By Rich Kane
By Joel Beers
By LP Hastings
By Dave Barton
By Patrice Wirth Marsters
By Erin DeWitt
By Taylor Hamby
By LP Hastings
This isn't about bashing SciFi Channel; I'll be the first to cheer them for turning a remake of a beloved but lightweight genre classic into a relevant, powerful political drama. So cheers for their successes—it still doesn't excuse them for such a gaffe as taking nearly a year to pick up the BBC's new series of Doctor Who.
Britain's beloved sci-fi icon—a time-traveling extraterrestrial who, along with various human sidekicks, travels back and forth through history saving the world from all manner of alien riffraff—has delighted fans the world over for decades. Except in 2005, when, after a 16-year absence (not counting a made-for-TV movie and various radio dramas), the Doctor returned to television . . . everywhere but in the U.S. of A. We remained the only major English-speaking territory not to pick up the new series, much to the chagrin of Yank fans. Finally, earlier this year, SciFi stepped up to the plate—trumping BBC America, who by all rights should have nabbed it when they had the chance—and thank heavens, because the new Who is a real gas.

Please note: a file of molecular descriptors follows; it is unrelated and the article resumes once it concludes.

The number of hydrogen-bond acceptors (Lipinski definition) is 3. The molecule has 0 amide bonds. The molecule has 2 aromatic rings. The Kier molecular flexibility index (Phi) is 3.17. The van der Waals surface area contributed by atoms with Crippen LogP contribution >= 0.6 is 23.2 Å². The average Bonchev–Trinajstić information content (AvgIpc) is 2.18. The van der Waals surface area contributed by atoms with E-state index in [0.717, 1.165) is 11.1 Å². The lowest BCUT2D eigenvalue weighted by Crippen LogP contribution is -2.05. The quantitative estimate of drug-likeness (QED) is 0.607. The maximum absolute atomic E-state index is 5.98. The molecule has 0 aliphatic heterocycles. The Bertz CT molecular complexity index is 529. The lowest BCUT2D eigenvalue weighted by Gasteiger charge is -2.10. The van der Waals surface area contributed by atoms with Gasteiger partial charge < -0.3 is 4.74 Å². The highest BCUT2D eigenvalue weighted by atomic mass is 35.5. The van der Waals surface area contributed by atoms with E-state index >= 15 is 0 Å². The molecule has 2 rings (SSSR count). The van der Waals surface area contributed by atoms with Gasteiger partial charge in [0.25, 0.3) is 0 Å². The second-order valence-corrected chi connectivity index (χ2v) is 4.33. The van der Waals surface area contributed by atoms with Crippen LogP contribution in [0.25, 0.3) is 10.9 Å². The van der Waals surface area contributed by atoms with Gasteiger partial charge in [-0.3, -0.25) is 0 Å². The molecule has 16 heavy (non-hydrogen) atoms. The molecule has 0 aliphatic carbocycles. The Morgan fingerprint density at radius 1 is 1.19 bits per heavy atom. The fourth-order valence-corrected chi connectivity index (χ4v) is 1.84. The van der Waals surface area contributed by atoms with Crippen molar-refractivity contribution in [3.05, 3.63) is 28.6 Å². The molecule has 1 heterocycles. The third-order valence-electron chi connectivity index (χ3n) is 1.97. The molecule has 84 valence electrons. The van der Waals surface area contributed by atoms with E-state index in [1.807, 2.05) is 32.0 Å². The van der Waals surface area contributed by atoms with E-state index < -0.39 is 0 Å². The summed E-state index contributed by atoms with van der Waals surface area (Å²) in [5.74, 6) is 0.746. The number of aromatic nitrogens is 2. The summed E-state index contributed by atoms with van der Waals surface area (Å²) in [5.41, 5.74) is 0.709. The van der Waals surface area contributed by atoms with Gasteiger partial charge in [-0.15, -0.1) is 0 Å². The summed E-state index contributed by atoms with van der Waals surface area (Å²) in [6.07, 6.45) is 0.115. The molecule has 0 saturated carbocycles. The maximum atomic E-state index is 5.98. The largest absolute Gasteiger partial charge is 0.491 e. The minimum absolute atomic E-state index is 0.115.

In the hands of Queer As Folk creator Russell T. Davies, the show consciously updates itself for a 21st Century audience with mixed but always interesting results: the wonderful Christopher Eccleston brings a daft, lighthearted yet powerful presence to the Doctor, arguably the best take on the character since the great Tom Baker in the '70s. Former U.K. teen pop star Billie Piper is Rose, the young Londoner who becomes the Doctor's latest companion. And after this week's opener, look forward to writer Steven Moffat's stunning World War II-set two-parter; fab guest turns from Simon Callow, Penelope Wilton and Simon Pegg; and the return of the Doctor's arch-enemies, the Daleks.
Doctor Who airs on the SciFi Channel. Fri., 9 p.m.